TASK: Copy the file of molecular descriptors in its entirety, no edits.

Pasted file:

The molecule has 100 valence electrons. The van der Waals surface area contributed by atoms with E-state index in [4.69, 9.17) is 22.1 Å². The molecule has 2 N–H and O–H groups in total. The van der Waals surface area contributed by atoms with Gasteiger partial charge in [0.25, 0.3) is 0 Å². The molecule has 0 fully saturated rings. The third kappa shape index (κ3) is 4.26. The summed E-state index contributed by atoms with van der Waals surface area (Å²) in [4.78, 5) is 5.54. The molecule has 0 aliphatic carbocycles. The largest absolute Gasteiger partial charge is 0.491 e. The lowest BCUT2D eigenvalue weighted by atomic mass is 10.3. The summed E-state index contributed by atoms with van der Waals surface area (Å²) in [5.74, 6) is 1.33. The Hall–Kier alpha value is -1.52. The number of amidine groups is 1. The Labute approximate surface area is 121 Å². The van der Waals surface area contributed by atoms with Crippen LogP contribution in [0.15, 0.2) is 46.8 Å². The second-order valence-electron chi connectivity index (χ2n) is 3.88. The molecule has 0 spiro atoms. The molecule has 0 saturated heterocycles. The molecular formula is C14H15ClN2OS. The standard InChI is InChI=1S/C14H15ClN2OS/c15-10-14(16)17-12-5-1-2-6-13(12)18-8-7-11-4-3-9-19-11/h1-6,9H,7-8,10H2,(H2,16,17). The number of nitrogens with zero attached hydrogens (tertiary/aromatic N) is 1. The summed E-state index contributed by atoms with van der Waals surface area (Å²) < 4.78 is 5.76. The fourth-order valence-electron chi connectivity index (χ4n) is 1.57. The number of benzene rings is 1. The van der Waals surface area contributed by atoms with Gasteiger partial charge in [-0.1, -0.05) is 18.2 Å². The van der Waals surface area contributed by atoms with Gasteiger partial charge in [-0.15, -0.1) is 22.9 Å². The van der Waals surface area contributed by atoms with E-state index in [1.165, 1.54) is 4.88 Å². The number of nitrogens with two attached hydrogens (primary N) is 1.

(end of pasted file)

The molecule has 100 valence electrons. The van der Waals surface area contributed by atoms with E-state index in [4.69, 9.17) is 22.1 Å². The molecule has 2 N–H and O–H groups in total. The van der Waals surface area contributed by atoms with Gasteiger partial charge in [0.25, 0.3) is 0 Å². The molecule has 0 fully saturated rings. The third kappa shape index (κ3) is 4.26. The summed E-state index contributed by atoms with van der Waals surface area (Å²) in [4.78, 5) is 5.54. The molecule has 0 aliphatic carbocycles. The largest absolute Gasteiger partial charge is 0.491 e. The lowest BCUT2D eigenvalue weighted by atomic mass is 10.3. The summed E-state index contributed by atoms with van der Waals surface area (Å²) in [5.74, 6) is 1.33. The Hall–Kier alpha value is -1.52. The number of amidine groups is 1. The Labute approximate surface area is 121 Å². The van der Waals surface area contributed by atoms with Crippen LogP contribution in [0.15, 0.2) is 46.8 Å². The second-order valence-electron chi connectivity index (χ2n) is 3.88. The molecule has 0 spiro atoms. The molecule has 0 saturated heterocycles. The molecular formula is C14H15ClN2OS. The standard InChI is InChI=1S/C14H15ClN2OS/c15-10-14(16)17-12-5-1-2-6-13(12)18-8-7-11-4-3-9-19-11/h1-6,9H,7-8,10H2,(H2,16,17). The number of nitrogens with zero attached hydrogens (tertiary/aromatic N) is 1. The summed E-state index contributed by atoms with van der Waals surface area (Å²) < 4.78 is 5.76. The fourth-order valence-electron chi connectivity index (χ4n) is 1.57. The number of benzene rings is 1. The van der Waals surface area contributed by atoms with Gasteiger partial charge in [-0.1, -0.05) is 18.2 Å². The van der Waals surface area contributed by atoms with Gasteiger partial charge in [-0.15, -0.1) is 22.9 Å². The van der Waals surface area contributed by atoms with E-state index in [1.165, 1.54) is 4.88 Å². The number of nitrogens with two attached hydrogens (primary N) is 1.